SABA in Asthma International (SABINA-International)
A Multi-country study on the Prescription Patterns of Short Acting Beta-2 Agonist (SABA) and its potential effects on asthma control: A Cross-Sectional Study on SABA use in Asthma
(SABA in Asthma International SABINA-International)
An observational, multi-country, multi center, cross sectional study describing SABA prescription and potential effects among asthma patients, using real-time electronic data collection methods in local health care settings
|Start Date||Duration in Months||Target Completion Date||Actual Completion Date|
|AstraZeneca Pharmaceuticals (Philippines) Inc.||Private Business||NCR|
|AstraZeneca Pharmaceuticals (Philippines) Inc.||N/A||NCR|
|Dina V. Diaz, MD||Principal Investigator||Lung Center of the Philippines|
|Ronnie Z. Samoro, MD||Principal Investigator||HealthLink Iloilo Inc.|
|Jessie Orcasitas, MD||Principal Investigator||Metro Davao Medical and Research Center|
Asthma is a common chronic disease globally, and mild asthma is highly prevalent within asthma populations (Bloom et al. 2017; Dusser et al. 2007; Selroos et al. 2015; To et al. 2012). The 2017 Global Initiative for Asthma (GINA), recommend and define pharmacological stepwise approaches to managing asthma patients (Global Initiative for Asthma 2017). These stepwise approaches progress with increasing medication dosage, and classes of drugs, to achieve good asthma control. For example, mild asthma patients are treated according to steps 1 and 2; step 1 is the prescription of only SABA to be used as a reliever as symptoms dictate, this is stepped up to include a regular low dose inhaled corticosteroids (ICS) in step 2. At each step patients can use a reliever medication as well as their controller medication(s) for acute worsening of symptoms. However, there is an increasing view that as the underlying process contributing towards these symptomatic episodes is worsening inflammation, first-line treatment should always be with an anti-inflammatory medication (such as ICS), rather than purely symptom-management with a bronchodilator (Pavord et al. 2017; O’Byrne et al. 2017). Under-prescription of low dose ICS and over-prescription of SABA among asthma patients is a common problem which unnecessarily increases healthcare resource utilisation (HRU) and morbidity (Laforest et al. 2015; FitzGerald et al. 2017; Barnes & Ulrik 2015).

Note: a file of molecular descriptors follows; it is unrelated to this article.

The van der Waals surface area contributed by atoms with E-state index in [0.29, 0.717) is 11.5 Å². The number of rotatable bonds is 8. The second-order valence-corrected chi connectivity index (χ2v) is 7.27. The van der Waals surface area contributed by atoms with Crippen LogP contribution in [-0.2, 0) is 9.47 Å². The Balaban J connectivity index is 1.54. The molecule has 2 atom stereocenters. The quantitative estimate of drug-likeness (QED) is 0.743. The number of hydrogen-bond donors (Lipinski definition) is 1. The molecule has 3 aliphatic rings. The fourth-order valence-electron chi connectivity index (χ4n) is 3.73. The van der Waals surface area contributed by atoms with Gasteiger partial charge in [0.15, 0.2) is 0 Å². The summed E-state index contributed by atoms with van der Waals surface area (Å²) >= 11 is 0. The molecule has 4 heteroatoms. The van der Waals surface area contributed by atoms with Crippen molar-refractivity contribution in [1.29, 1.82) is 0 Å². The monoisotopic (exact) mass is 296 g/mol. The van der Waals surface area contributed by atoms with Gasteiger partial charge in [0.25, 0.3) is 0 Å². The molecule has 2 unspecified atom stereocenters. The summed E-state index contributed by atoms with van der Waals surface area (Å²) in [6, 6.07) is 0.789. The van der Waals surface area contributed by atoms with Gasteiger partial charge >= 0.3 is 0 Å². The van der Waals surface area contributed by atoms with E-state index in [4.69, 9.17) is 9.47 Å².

The main outcome will be a categorisation of SABA prescription in asthma patients.
Male and female patients ≥12 years-old
Documented diagnosis with Asthma as per medical records.
Have had ≥3 consultations with the HCP at study start date
After full explanation, a patient or legal guardian must have signed an informed consent document indicating that they understand the purpose of and the procedures required for the study and are willing to participate in the study.
- Patient with a diagnosis of chronic obstructive pulmonary disease or other chronic respiratory disease different from Asthma.
- An acute or chronic condition that, in the investigator’s opinion, would limit the patient’s ability to participate in this study.
The primary objective is to determine the pattern and trend of SABA prescriptions in a population of asthma patients across various countries, selected in a cross-sectional manner.
Specific objectives will be:
- Describe the demographic and clinical features of the asthma population selected in each site and by HCP using GINA steps 1 and 2 (mild) and steps 3-5 (moderate/severe) (Figure 1).
- Estimate SABA prescriptions per patient (by canisters per year) and describe the patients within the different SABA groups.
- Estimate ICS prescriptions per patient (by average daily dose) and describe the patients within the different ICS groups.
The secondary objectives will be to determine how health outcomes are associated with the prescription of SABA.
- Describe the relation between SABA use and prevalent symptoms (GINA assessment of asthma control).
- Describe the relation between SABA use and number of severe exacerbations, leading to either a hospitalization or ER visit, related to asthma in the past 12 months per patient.
20 May 2019